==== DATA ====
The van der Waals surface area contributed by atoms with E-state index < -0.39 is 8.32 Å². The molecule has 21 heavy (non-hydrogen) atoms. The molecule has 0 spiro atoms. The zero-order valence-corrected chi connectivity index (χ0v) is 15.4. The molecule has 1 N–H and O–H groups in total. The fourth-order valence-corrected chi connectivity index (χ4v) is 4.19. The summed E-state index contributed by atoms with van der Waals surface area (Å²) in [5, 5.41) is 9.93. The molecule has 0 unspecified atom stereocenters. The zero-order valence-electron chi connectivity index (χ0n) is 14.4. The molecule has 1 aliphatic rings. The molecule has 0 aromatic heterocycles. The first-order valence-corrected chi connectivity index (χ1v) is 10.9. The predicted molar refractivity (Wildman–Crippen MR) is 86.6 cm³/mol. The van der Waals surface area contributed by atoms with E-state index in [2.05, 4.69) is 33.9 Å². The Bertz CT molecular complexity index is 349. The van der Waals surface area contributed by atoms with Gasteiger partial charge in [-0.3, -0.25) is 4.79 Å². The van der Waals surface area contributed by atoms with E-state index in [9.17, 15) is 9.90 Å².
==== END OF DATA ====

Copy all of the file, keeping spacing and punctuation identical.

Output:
The van der Waals surface area contributed by atoms with E-state index < -0.39 is 8.32 Å². The molecule has 21 heavy (non-hydrogen) atoms. The molecule has 0 spiro atoms. The zero-order valence-corrected chi connectivity index (χ0v) is 15.4. The molecule has 1 N–H and O–H groups in total. The fourth-order valence-corrected chi connectivity index (χ4v) is 4.19. The summed E-state index contributed by atoms with van der Waals surface area (Å²) in [5, 5.41) is 9.93. The molecule has 0 unspecified atom stereocenters. The zero-order valence-electron chi connectivity index (χ0n) is 14.4. The molecule has 1 aliphatic rings. The molecule has 0 aromatic heterocycles. The first-order valence-corrected chi connectivity index (χ1v) is 10.9. The predicted molar refractivity (Wildman–Crippen MR) is 86.6 cm³/mol. The van der Waals surface area contributed by atoms with E-state index in [2.05, 4.69) is 33.9 Å². The Bertz CT molecular complexity index is 349. The van der Waals surface area contributed by atoms with Gasteiger partial charge in [-0.3, -0.25) is 4.79 Å². The van der Waals surface area contributed by atoms with E-state index in [9.17, 15) is 9.90 Å².